Index # - 20490
Distribution Requirement: A5
Thursday - 9:00 a..m.
Author, Reader, Field
The sociological study of literary practices—reading, writing, and circulation—has become one of the most important areas of new work in literary studies. This approach analyzes the production and circulation of literature in terms of larger systems of relations among authors, readers, and institutions, challenging literary study’s commitment to the expert “reading” of singular texts as the major route to literary-historical understanding. It suggests shifting attention from Ulysses to the system that makes Ulysses an extraordinarily valued object; from individual “global modernist” innovators to the institutions that designate and celebrate world literature; from “close reading” to the unequal distribution of variant forms of literacy—and so on.
This course takes an extended literary-modernist period (1890–1970) as a case study for such approaches, considering three major problems in turn: the author as an agent in the literary field; the institutional forms of world literature; and the development of stratified reading publics. Though the course aims to introduce sociological method as a portable approach to many literatures and historical eras, our inquiry will ask whether modernism is a privileged object for such approaches, having given rise to the conditions that make them possible in the first place. The most important sociological theory of literature, that of Pierre Bourdieu, is at the same time a theory of modernism; yet we will aim to question whether this special relation to modernism may be a limitation, and, if so, consider how the study of literature in society might overcome them.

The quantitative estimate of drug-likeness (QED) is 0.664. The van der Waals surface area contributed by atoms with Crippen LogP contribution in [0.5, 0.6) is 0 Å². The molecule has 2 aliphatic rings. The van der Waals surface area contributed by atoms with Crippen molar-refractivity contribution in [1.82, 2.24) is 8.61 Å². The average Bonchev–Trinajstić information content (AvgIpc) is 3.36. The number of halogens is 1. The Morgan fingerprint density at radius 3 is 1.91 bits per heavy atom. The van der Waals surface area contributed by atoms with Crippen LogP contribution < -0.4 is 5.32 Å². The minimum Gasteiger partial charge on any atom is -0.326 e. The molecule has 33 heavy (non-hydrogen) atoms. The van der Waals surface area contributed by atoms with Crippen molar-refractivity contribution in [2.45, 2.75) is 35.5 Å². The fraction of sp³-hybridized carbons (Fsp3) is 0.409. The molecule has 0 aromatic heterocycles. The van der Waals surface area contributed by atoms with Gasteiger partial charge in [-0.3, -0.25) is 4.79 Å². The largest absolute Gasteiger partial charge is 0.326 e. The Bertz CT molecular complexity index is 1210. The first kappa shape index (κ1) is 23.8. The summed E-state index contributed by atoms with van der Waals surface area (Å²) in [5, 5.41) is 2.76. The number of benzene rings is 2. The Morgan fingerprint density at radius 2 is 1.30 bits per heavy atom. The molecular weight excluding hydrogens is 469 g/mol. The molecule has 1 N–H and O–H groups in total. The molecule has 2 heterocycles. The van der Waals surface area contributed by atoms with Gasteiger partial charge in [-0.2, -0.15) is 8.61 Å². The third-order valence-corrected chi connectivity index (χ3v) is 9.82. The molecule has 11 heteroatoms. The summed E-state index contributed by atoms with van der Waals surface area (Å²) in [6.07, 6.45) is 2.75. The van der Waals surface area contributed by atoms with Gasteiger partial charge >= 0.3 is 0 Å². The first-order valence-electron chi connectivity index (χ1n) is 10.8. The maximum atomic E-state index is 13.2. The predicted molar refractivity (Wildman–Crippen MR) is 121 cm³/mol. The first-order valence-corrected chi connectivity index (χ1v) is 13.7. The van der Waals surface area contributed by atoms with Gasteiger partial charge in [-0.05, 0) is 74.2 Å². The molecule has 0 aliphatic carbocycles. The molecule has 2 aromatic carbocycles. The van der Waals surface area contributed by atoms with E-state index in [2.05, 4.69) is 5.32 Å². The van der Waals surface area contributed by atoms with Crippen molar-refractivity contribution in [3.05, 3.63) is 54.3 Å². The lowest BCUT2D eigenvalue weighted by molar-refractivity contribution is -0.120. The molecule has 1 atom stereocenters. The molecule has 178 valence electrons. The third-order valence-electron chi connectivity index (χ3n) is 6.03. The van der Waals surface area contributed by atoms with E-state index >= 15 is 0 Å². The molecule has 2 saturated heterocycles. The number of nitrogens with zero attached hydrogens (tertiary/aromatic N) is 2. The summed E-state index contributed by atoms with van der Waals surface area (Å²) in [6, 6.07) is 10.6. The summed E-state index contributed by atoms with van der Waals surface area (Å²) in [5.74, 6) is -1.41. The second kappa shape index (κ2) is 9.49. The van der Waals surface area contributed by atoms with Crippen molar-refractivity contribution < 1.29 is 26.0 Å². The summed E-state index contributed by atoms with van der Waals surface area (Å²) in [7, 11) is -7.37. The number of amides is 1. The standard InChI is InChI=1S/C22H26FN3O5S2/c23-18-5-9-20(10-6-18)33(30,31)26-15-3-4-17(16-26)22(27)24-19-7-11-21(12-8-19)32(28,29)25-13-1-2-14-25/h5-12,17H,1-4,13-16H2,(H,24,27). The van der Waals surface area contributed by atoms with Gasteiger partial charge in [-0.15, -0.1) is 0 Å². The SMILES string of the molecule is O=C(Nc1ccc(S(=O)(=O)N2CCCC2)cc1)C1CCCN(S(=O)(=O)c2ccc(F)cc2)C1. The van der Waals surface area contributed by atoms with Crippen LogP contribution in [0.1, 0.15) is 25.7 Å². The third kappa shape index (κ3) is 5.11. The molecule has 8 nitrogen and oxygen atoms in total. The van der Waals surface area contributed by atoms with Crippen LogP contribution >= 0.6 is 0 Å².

Our readings in literary-sociological scholarship will emphasize Bourdieu and those influenced by him, but we will also pay attention to sociological currents in computational literary studies and recent developments in Anglo-American sociology. Primary text readings may include: works by Arnold Bennett, James Joyce, G.V. Desani, and Toni Morrison; the New Negro anthology; and a lot of Nobel Prize paraphernalia.
The course will require frequent informal writing and two conference-length papers. It fulfills the graduate program’s A5 distributional requirement (Twentieth-Century Studies).